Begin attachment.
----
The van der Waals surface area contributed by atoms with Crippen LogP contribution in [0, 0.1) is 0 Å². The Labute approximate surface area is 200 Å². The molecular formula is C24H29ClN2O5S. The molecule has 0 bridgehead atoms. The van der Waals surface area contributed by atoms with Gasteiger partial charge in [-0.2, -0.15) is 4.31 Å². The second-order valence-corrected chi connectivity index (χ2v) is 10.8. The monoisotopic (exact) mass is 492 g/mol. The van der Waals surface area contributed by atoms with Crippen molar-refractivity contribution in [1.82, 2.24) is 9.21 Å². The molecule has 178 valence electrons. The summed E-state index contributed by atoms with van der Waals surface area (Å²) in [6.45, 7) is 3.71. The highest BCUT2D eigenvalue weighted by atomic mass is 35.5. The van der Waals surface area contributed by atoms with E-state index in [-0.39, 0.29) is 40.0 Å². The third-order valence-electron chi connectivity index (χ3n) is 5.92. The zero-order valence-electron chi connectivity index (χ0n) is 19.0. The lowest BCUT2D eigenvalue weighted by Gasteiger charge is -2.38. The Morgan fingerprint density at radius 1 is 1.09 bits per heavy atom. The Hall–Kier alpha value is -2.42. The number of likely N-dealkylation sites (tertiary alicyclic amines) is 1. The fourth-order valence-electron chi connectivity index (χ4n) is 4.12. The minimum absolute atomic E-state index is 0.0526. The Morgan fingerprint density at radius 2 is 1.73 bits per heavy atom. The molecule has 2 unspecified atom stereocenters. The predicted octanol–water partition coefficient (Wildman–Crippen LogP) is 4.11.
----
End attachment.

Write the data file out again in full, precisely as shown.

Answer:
The van der Waals surface area contributed by atoms with Crippen LogP contribution in [0, 0.1) is 0 Å². The Labute approximate surface area is 200 Å². The molecular formula is C24H29ClN2O5S. The molecule has 0 bridgehead atoms. The van der Waals surface area contributed by atoms with Gasteiger partial charge in [-0.2, -0.15) is 4.31 Å². The second-order valence-corrected chi connectivity index (χ2v) is 10.8. The monoisotopic (exact) mass is 492 g/mol. The van der Waals surface area contributed by atoms with Crippen molar-refractivity contribution in [1.82, 2.24) is 9.21 Å². The molecule has 178 valence electrons. The summed E-state index contributed by atoms with van der Waals surface area (Å²) in [6.45, 7) is 3.71. The highest BCUT2D eigenvalue weighted by atomic mass is 35.5. The van der Waals surface area contributed by atoms with E-state index in [-0.39, 0.29) is 40.0 Å². The third-order valence-electron chi connectivity index (χ3n) is 5.92. The zero-order valence-electron chi connectivity index (χ0n) is 19.0. The lowest BCUT2D eigenvalue weighted by Gasteiger charge is -2.38. The Morgan fingerprint density at radius 1 is 1.09 bits per heavy atom. The Hall–Kier alpha value is -2.42. The number of likely N-dealkylation sites (tertiary alicyclic amines) is 1. The fourth-order valence-electron chi connectivity index (χ4n) is 4.12. The minimum absolute atomic E-state index is 0.0526. The Morgan fingerprint density at radius 2 is 1.73 bits per heavy atom. The molecule has 2 unspecified atom stereocenters. The predicted octanol–water partition coefficient (Wildman–Crippen LogP) is 4.11.